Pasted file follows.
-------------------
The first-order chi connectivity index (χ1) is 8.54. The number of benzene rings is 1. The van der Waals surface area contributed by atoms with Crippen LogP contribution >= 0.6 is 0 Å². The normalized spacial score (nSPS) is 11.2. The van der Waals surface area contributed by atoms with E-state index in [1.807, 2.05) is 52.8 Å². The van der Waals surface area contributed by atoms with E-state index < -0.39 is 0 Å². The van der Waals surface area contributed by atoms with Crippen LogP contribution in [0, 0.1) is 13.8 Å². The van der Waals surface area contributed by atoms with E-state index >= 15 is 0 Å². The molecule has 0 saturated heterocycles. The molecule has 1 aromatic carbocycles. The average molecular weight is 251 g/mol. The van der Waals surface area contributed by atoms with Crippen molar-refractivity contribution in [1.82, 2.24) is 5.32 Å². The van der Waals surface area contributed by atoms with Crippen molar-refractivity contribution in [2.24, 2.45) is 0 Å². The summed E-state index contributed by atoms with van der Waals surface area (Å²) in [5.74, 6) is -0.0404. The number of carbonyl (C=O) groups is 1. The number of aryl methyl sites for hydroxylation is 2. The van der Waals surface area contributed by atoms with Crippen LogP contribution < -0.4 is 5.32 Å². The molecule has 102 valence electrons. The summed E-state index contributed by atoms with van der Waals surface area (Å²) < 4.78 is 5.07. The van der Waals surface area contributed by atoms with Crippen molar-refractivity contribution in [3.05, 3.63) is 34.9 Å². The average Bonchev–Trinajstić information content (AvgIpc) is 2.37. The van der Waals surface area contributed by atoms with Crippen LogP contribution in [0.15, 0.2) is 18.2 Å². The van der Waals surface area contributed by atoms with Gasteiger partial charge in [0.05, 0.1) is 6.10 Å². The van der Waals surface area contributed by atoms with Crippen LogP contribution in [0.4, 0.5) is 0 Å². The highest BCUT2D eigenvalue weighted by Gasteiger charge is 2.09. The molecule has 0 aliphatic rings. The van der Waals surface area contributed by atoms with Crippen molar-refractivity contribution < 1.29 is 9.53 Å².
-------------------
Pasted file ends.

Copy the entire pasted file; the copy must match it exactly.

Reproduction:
The first-order chi connectivity index (χ1) is 8.54. The number of benzene rings is 1. The van der Waals surface area contributed by atoms with Crippen LogP contribution >= 0.6 is 0 Å². The normalized spacial score (nSPS) is 11.2. The van der Waals surface area contributed by atoms with E-state index in [1.807, 2.05) is 52.8 Å². The van der Waals surface area contributed by atoms with E-state index < -0.39 is 0 Å². The van der Waals surface area contributed by atoms with Crippen LogP contribution in [0, 0.1) is 13.8 Å². The van der Waals surface area contributed by atoms with E-state index >= 15 is 0 Å². The molecule has 0 saturated heterocycles. The molecule has 1 aromatic carbocycles. The average molecular weight is 251 g/mol. The van der Waals surface area contributed by atoms with Crippen molar-refractivity contribution in [1.82, 2.24) is 5.32 Å². The van der Waals surface area contributed by atoms with Crippen molar-refractivity contribution in [2.24, 2.45) is 0 Å². The summed E-state index contributed by atoms with van der Waals surface area (Å²) in [5.74, 6) is -0.0404. The number of carbonyl (C=O) groups is 1. The number of aryl methyl sites for hydroxylation is 2. The van der Waals surface area contributed by atoms with Crippen LogP contribution < -0.4 is 5.32 Å². The molecule has 102 valence electrons. The summed E-state index contributed by atoms with van der Waals surface area (Å²) < 4.78 is 5.07. The van der Waals surface area contributed by atoms with Crippen molar-refractivity contribution in [3.05, 3.63) is 34.9 Å². The average Bonchev–Trinajstić information content (AvgIpc) is 2.37. The van der Waals surface area contributed by atoms with Crippen LogP contribution in [0.15, 0.2) is 18.2 Å². The van der Waals surface area contributed by atoms with Gasteiger partial charge in [0.05, 0.1) is 6.10 Å². The van der Waals surface area contributed by atoms with Crippen LogP contribution in [0.4, 0.5) is 0 Å². The highest BCUT2D eigenvalue weighted by Gasteiger charge is 2.09. The molecule has 0 aliphatic rings. The van der Waals surface area contributed by atoms with Crippen molar-refractivity contribution < 1.29 is 9.53 Å².